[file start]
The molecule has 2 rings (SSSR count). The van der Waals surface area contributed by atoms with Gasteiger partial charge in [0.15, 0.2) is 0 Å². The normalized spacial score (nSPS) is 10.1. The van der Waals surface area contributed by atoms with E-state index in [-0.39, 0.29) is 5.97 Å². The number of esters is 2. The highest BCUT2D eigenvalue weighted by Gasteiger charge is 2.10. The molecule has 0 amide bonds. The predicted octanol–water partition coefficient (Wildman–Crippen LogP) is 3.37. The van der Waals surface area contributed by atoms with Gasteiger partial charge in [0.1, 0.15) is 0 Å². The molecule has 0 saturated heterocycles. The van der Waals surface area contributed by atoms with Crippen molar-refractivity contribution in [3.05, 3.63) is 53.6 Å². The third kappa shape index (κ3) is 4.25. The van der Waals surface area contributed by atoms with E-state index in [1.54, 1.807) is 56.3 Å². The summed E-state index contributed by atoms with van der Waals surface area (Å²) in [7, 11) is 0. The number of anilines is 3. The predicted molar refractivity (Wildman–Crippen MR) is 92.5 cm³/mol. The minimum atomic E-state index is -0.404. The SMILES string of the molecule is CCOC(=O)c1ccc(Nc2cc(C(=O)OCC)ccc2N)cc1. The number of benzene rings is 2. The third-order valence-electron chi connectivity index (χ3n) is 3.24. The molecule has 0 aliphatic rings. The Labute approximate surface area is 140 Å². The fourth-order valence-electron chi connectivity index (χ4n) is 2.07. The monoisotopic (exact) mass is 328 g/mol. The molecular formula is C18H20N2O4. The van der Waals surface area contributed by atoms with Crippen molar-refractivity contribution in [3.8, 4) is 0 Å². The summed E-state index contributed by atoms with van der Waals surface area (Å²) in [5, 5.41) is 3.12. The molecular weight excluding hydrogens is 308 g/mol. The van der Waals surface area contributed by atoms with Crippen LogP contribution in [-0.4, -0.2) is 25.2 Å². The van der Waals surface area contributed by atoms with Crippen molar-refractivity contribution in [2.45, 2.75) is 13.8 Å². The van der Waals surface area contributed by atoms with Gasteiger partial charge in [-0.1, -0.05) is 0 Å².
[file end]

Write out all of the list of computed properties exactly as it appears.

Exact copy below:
The molecule has 2 rings (SSSR count). The van der Waals surface area contributed by atoms with Gasteiger partial charge in [0.15, 0.2) is 0 Å². The normalized spacial score (nSPS) is 10.1. The van der Waals surface area contributed by atoms with E-state index in [-0.39, 0.29) is 5.97 Å². The number of esters is 2. The highest BCUT2D eigenvalue weighted by Gasteiger charge is 2.10. The molecule has 0 amide bonds. The predicted octanol–water partition coefficient (Wildman–Crippen LogP) is 3.37. The van der Waals surface area contributed by atoms with Gasteiger partial charge in [0.1, 0.15) is 0 Å². The molecule has 0 saturated heterocycles. The van der Waals surface area contributed by atoms with Crippen molar-refractivity contribution in [3.05, 3.63) is 53.6 Å². The third kappa shape index (κ3) is 4.25. The van der Waals surface area contributed by atoms with E-state index in [1.54, 1.807) is 56.3 Å². The summed E-state index contributed by atoms with van der Waals surface area (Å²) in [7, 11) is 0. The number of anilines is 3. The predicted molar refractivity (Wildman–Crippen MR) is 92.5 cm³/mol. The minimum atomic E-state index is -0.404. The SMILES string of the molecule is CCOC(=O)c1ccc(Nc2cc(C(=O)OCC)ccc2N)cc1. The number of benzene rings is 2. The third-order valence-electron chi connectivity index (χ3n) is 3.24. The molecule has 0 aliphatic rings. The Labute approximate surface area is 140 Å². The fourth-order valence-electron chi connectivity index (χ4n) is 2.07. The monoisotopic (exact) mass is 328 g/mol. The molecular formula is C18H20N2O4. The van der Waals surface area contributed by atoms with Crippen molar-refractivity contribution in [3.8, 4) is 0 Å². The summed E-state index contributed by atoms with van der Waals surface area (Å²) in [5, 5.41) is 3.12. The molecular weight excluding hydrogens is 308 g/mol. The van der Waals surface area contributed by atoms with Crippen LogP contribution in [-0.4, -0.2) is 25.2 Å². The van der Waals surface area contributed by atoms with Crippen molar-refractivity contribution in [2.45, 2.75) is 13.8 Å². The van der Waals surface area contributed by atoms with Gasteiger partial charge in [-0.1, -0.05) is 0 Å².